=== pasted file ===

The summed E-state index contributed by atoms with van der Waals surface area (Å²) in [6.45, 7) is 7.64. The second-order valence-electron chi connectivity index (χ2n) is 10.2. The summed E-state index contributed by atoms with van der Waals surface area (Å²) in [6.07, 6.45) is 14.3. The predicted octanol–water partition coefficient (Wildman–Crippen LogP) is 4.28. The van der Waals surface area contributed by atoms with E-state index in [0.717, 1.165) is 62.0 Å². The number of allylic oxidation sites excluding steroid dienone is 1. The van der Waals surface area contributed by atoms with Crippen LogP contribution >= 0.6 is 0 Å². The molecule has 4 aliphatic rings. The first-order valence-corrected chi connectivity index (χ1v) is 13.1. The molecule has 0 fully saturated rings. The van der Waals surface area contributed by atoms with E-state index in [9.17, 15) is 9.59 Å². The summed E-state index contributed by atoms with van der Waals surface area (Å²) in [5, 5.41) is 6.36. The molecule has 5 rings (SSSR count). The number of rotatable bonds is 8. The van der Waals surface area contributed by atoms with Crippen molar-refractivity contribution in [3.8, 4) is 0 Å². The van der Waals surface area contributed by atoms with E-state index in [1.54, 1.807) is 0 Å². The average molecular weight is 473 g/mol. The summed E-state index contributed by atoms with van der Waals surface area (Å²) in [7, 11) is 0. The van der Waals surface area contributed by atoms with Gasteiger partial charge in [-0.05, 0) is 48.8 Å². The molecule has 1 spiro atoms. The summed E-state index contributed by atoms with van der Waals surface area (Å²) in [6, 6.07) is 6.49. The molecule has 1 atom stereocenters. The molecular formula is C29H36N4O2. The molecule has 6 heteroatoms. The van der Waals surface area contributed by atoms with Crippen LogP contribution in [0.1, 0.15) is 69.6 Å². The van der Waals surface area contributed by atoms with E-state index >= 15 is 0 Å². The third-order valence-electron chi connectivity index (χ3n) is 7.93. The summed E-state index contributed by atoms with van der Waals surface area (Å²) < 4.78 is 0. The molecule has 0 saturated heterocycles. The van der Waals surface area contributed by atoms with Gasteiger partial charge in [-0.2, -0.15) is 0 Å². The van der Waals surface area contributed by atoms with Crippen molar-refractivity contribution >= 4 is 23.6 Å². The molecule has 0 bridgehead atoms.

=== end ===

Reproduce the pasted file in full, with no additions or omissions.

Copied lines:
The summed E-state index contributed by atoms with van der Waals surface area (Å²) in [6.45, 7) is 7.64. The second-order valence-electron chi connectivity index (χ2n) is 10.2. The summed E-state index contributed by atoms with van der Waals surface area (Å²) in [6.07, 6.45) is 14.3. The predicted octanol–water partition coefficient (Wildman–Crippen LogP) is 4.28. The van der Waals surface area contributed by atoms with E-state index in [0.717, 1.165) is 62.0 Å². The number of allylic oxidation sites excluding steroid dienone is 1. The van der Waals surface area contributed by atoms with Crippen LogP contribution >= 0.6 is 0 Å². The molecule has 4 aliphatic rings. The first-order valence-corrected chi connectivity index (χ1v) is 13.1. The molecule has 0 fully saturated rings. The van der Waals surface area contributed by atoms with E-state index in [9.17, 15) is 9.59 Å². The summed E-state index contributed by atoms with van der Waals surface area (Å²) in [5, 5.41) is 6.36. The molecule has 5 rings (SSSR count). The number of rotatable bonds is 8. The van der Waals surface area contributed by atoms with Crippen molar-refractivity contribution in [3.8, 4) is 0 Å². The van der Waals surface area contributed by atoms with E-state index in [1.54, 1.807) is 0 Å². The average molecular weight is 473 g/mol. The summed E-state index contributed by atoms with van der Waals surface area (Å²) in [7, 11) is 0. The van der Waals surface area contributed by atoms with Gasteiger partial charge in [-0.05, 0) is 48.8 Å². The molecule has 1 spiro atoms. The summed E-state index contributed by atoms with van der Waals surface area (Å²) in [6, 6.07) is 6.49. The molecule has 1 atom stereocenters. The molecular formula is C29H36N4O2. The molecule has 6 heteroatoms. The van der Waals surface area contributed by atoms with Crippen LogP contribution in [0.1, 0.15) is 69.6 Å². The van der Waals surface area contributed by atoms with E-state index >= 15 is 0 Å². The third-order valence-electron chi connectivity index (χ3n) is 7.93. The summed E-state index contributed by atoms with van der Waals surface area (Å²) < 4.78 is 0. The molecule has 0 saturated heterocycles. The van der Waals surface area contributed by atoms with Gasteiger partial charge in [-0.2, -0.15) is 0 Å². The van der Waals surface area contributed by atoms with Crippen molar-refractivity contribution >= 4 is 23.6 Å². The molecule has 0 bridgehead atoms.